US Secretary of State, Hillary Clinton, pre-empted Israeli Prime Minister Benjamin Netanyahu's speech at the annual conference of the American-Israel Public Affairs Committee (AIPAC) by warning of the consequences of continued settlement building on the interests of both the US and Jews. Netanyahu, however, remained implacably committed to Israel's 'right' to build settlements in Jerusalem. He told the conference that "the city of Jerusalem is not a settlement, it is the capital of the State of Israel" adding that his decision is but a continuation of historic Jewish construction begun three thousand years.
"All Israeli governments have implemented construction projects in Jerusalem, and everyone knows that the Jewish neighbourhoods established in the city after 1967 will be part of the State of Israel in any peace settlement. Therefore, the construction does not affect the possibility of achieving a two-state solution", said Netanyahu. The Israeli leader was clearly very selective in his choice of words and carefully avoided any indication of lenience towards the supposed irreversible American demands. So, will Netanyahu succeed in mobilizing in his favour the necessary support from the Jewish lobby in Washington and the wider American public?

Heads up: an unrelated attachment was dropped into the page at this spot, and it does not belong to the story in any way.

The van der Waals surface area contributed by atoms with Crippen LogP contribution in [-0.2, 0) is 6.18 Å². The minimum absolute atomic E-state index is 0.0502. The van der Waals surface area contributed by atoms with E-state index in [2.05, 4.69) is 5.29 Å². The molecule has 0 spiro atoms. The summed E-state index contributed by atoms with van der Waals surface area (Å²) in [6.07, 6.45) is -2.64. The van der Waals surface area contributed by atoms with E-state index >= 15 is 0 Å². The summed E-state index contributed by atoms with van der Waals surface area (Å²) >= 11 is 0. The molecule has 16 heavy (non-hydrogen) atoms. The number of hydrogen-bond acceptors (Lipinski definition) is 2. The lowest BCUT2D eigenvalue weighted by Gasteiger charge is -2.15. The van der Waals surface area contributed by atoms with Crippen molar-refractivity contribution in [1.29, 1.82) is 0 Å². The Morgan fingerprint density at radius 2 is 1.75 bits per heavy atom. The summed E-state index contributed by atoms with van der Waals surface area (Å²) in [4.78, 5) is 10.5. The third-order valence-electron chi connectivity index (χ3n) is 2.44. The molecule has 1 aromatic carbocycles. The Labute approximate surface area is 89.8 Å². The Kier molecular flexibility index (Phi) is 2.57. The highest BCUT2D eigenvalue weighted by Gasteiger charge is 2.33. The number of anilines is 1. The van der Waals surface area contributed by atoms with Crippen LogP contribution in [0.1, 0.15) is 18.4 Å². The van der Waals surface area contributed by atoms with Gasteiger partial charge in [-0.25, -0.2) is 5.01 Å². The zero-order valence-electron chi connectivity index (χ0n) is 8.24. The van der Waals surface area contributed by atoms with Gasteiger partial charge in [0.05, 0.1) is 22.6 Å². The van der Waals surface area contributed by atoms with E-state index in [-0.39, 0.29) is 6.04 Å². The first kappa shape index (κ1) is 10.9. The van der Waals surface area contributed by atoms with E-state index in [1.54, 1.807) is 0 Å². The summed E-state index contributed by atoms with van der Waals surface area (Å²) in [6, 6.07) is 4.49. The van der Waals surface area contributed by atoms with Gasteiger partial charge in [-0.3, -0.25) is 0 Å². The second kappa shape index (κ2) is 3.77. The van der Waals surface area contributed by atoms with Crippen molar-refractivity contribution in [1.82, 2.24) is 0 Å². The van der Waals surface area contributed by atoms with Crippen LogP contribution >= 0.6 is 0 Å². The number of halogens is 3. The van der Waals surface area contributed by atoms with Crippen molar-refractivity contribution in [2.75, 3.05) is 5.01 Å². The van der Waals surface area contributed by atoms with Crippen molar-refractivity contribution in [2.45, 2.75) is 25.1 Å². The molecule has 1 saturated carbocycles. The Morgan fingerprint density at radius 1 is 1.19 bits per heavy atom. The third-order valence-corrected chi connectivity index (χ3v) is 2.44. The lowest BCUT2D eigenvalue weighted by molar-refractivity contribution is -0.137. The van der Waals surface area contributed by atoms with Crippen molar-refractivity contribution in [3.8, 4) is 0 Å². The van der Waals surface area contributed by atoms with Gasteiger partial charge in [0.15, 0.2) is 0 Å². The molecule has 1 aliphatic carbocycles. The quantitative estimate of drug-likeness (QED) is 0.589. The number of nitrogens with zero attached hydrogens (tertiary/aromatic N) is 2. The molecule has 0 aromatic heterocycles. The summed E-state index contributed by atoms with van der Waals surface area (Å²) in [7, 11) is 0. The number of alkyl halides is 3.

Clinton's speech to the conference underlined the official US position on settlements, and the American administration's linkage between Israeli insistence on continuing settlement construction and threats to US interests abroad. Such language is unprecedented in American discourse, in public at least, and reflects a growing dissatisfaction with Israeli policy. Recent statements from high ranking US officials, including General Petraeus, commander of US forces in Iraq confirm that Israeli policy is coming to be seen as a cause of global hostility toward America and a threat to the lives of American soldiers abroad. Clinton also sought to block Netanyahu's dubious attempt to shift attention to the so-called Iranian threat saying that "Iran is not the only threat looming on the horizon".
While the speeches by Clinton and Netanyahu to the AIPAC conference reflected largely contradictory approaches, they nonetheless underscored the importance of the lobby group to both sides, as each of them pleaded for its support as if they were rival candidates vying to win its electorate support. If nothing else, the event highlighted the influence wielded by the Zionist lobby on US foreign policy; a reality established by several notable academic studies. Realizing the strength of the lobby and its absolute commitment to Israel, the Obama administration has sought to neutralize the committee by carefully avoiding any emphasis on areas within which their interests clash, particularly the policies which currently undermine America's credibility and international standing.
Despite their best efforts, on the one hand, the current impasse poses a real test to the political will of the Obama administration. On the other hand, it represents a major test of the loyalty of the Jewish lobby in America [given an emerging clash between American interests and that of Israel] and its ability to influence US policy.